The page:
Posted on: 18.04.2021 Posted by: Drlark Comments: 0

June 13, 2004


Heart Health

Statin Drugs May Be Dangerous For


I’m constantly

seeing articles praising statin drugs as the latest “medical

miracle” for lowering cholesterol levels. In fact, new National

Cholesterol Education Program (NCEP) guidelines indicate that

an incredible 36 million Americans—nearly 20 percent of the

adult population—should be taking cholesterol-lowering drugs,

especially statins.

Statin drugs such as Lipitor, Pravachol,

Lescol, Mevacor, and Zocor block the action of the enzyme that

is needed to produce cholesterol in the liver. Unfortunately,

for women, these drugs also interrupt essential biochemical pathways

within the body, some of which are crucial for maintaining cardiovascular


Interferes with production of

coenzyme Q10

First, statin drugs interfere with the production of coenzyme

Q10 (CoQ10), one of the most important substances needed for the

production of energy by virtually every cell of your body. It

is particularly important for heart health; in fact, 50 to 75

percent of individuals with established cardiovascular disease,

as well as individuals who are at high risk of heart attack, or

have diabetes or high blood pressure, have decreased levels of


Statin drugs also interfere with

the chemical pathways of vitamin E and squalene. They reduce levels

of vitamin E and make it more readily oxidized, thereby interfering

with its antioxidant capabilities. Squalene is found in olive

oil and has heart-protective benefits like vitamin E.

Increased risk of cancer

Women using statin drugs may also be increasing their risk of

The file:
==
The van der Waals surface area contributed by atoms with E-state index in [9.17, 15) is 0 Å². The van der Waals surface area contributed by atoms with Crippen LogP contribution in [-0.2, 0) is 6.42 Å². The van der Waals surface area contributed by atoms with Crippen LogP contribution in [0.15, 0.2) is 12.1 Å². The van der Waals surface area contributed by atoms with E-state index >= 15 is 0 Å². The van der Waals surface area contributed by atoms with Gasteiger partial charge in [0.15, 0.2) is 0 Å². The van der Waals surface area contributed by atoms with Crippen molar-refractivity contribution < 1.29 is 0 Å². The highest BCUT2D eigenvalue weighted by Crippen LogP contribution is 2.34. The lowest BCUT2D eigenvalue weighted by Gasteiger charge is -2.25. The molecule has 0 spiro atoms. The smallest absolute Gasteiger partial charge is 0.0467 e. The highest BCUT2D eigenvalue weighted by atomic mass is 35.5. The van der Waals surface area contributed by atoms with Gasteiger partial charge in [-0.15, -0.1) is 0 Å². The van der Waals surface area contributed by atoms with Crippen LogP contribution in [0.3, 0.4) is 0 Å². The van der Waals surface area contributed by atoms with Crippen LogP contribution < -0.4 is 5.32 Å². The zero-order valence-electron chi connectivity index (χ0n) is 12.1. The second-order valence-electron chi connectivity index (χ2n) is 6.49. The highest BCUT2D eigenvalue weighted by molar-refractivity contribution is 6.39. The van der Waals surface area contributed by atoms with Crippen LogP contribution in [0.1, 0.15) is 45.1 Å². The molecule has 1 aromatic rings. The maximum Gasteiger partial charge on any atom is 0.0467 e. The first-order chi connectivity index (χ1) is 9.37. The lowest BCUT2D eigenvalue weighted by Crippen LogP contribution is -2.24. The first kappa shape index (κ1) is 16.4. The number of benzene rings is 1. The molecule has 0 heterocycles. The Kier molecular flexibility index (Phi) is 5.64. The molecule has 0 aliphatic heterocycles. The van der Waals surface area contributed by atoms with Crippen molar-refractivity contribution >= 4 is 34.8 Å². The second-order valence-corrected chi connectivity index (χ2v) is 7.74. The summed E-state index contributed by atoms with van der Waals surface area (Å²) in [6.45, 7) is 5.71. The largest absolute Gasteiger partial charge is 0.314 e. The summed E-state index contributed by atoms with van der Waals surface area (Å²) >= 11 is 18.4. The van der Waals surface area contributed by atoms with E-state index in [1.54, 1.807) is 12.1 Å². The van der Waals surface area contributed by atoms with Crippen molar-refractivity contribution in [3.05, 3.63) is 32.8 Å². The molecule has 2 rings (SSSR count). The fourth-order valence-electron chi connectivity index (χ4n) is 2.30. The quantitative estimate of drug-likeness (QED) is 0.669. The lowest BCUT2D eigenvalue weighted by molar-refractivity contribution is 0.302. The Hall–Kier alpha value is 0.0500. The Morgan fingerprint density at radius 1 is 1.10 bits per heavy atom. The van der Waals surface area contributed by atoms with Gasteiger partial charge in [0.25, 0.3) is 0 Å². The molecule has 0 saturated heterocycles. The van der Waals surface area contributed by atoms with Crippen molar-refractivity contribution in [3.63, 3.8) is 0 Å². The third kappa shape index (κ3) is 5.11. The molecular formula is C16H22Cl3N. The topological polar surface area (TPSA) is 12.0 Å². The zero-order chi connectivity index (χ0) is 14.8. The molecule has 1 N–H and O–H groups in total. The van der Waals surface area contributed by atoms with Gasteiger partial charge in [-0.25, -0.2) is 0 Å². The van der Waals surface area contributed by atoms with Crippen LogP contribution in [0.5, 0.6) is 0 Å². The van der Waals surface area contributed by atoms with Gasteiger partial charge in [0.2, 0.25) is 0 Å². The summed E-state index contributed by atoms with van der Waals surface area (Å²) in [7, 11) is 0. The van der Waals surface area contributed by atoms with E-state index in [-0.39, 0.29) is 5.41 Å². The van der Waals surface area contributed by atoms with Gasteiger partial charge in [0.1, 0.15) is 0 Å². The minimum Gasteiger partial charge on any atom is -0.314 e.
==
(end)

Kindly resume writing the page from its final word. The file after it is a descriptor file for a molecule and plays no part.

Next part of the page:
cancer. In a 1998 study published in the Journal of the American

College of Cardiology, approximately 500 postmenopausal women

with heart disease were given either Pravachol or a placebo. In

the group taking Pravachol, twelve women developed breast cancer,

as compared to just one woman in the control/placebo group.

Other negative side effects

If this weren’t enough, there are several other negative side

effects related to statin drugs, including liver toxicity, extreme

muscle fatigue, weakness, or pain. But what disturbs me most of

all is that statins don’t produce the beneficial results that

patients are promised. The December 12, 2001 issue of the Journal

of the American Medical Association highlights a study which

found that 66 percent of the patients had less LDL reduction than

the package inserts suggested, and 18 percent experienced no reduction,

or even had an increase in their LDL.

Try some natural alternatives

Given all of these negative studies, I strongly suggest that you

say “no thanks” to statin drugs and consider safer,

more natural methods of reducing your cholesterol levels. Some

excellent, natural alternatives to statin drugs include policosanols,

a mixture of waxy substances manufactured from rice bran (take

5 to 10 mg twice daily), and plant sterols, which are

found in raw fruits and vegetables, vegetable oils, and legumes

(take 1,000 to 1,500 mg a day). Be sure to have your physician

test your liver function regularly.

Read More on Heart Health:

Getting Started

Assessing Your Heart Health

Different Gender, Different Symptoms

Quiz: What Is Your Risk of Heart Disease?

Keep it SIMPLE Heart tip — Fiber, Fiber, Fiber

Nutritional Therapies

Heart Healthy Nutrients

Foods That Help Your Heart, Foods That Hurt It

Mineral Deficiencies Lead to Heart Problems

Complementary Therapies

Flapping Wings Exercise

Think With Your Heart




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